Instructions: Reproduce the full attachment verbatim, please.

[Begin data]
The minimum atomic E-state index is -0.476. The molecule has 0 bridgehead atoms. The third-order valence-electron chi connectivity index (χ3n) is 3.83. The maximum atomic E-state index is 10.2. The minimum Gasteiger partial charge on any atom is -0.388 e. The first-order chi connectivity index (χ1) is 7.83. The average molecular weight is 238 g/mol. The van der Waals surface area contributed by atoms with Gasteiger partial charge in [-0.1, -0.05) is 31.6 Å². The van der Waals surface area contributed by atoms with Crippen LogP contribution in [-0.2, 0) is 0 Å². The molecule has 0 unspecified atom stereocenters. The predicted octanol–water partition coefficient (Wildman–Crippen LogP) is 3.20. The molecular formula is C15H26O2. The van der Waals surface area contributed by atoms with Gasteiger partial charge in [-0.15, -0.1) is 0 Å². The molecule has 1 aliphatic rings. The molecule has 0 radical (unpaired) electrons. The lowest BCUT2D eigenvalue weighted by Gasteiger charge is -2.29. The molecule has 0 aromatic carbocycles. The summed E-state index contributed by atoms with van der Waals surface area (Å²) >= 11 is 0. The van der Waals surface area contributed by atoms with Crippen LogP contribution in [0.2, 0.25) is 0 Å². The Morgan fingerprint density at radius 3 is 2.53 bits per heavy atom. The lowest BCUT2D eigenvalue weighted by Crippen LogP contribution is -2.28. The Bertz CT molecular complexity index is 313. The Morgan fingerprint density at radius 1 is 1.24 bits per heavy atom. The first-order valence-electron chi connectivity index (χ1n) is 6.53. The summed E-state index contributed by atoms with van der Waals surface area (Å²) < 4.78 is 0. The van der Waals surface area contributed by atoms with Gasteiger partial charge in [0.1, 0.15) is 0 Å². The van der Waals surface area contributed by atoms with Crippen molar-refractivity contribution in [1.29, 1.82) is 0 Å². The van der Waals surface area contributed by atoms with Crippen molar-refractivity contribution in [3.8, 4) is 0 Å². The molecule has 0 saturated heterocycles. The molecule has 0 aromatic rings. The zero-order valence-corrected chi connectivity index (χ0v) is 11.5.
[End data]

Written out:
The minimum atomic E-state index is -0.476. The molecule has 0 bridgehead atoms. The third-order valence-electron chi connectivity index (χ3n) is 3.83. The maximum atomic E-state index is 10.2. The minimum Gasteiger partial charge on any atom is -0.388 e. The first-order chi connectivity index (χ1) is 7.83. The average molecular weight is 238 g/mol. The van der Waals surface area contributed by atoms with Gasteiger partial charge in [-0.1, -0.05) is 31.6 Å². The van der Waals surface area contributed by atoms with Crippen LogP contribution in [-0.2, 0) is 0 Å². The molecule has 0 unspecified atom stereocenters. The predicted octanol–water partition coefficient (Wildman–Crippen LogP) is 3.20. The molecular formula is C15H26O2. The van der Waals surface area contributed by atoms with Gasteiger partial charge in [-0.15, -0.1) is 0 Å². The molecule has 1 aliphatic rings. The molecule has 0 radical (unpaired) electrons. The lowest BCUT2D eigenvalue weighted by Gasteiger charge is -2.29. The molecule has 0 aromatic carbocycles. The summed E-state index contributed by atoms with van der Waals surface area (Å²) >= 11 is 0. The van der Waals surface area contributed by atoms with Crippen LogP contribution in [0.2, 0.25) is 0 Å². The Morgan fingerprint density at radius 3 is 2.53 bits per heavy atom. The lowest BCUT2D eigenvalue weighted by Crippen LogP contribution is -2.28. The Bertz CT molecular complexity index is 313. The Morgan fingerprint density at radius 1 is 1.24 bits per heavy atom. The first-order valence-electron chi connectivity index (χ1n) is 6.53. The summed E-state index contributed by atoms with van der Waals surface area (Å²) < 4.78 is 0. The van der Waals surface area contributed by atoms with Gasteiger partial charge in [0.1, 0.15) is 0 Å². The van der Waals surface area contributed by atoms with Crippen molar-refractivity contribution in [1.29, 1.82) is 0 Å². The van der Waals surface area contributed by atoms with Crippen molar-refractivity contribution in [3.8, 4) is 0 Å². The molecule has 0 saturated heterocycles. The molecule has 0 aromatic rings. The zero-order valence-corrected chi connectivity index (χ0v) is 11.5.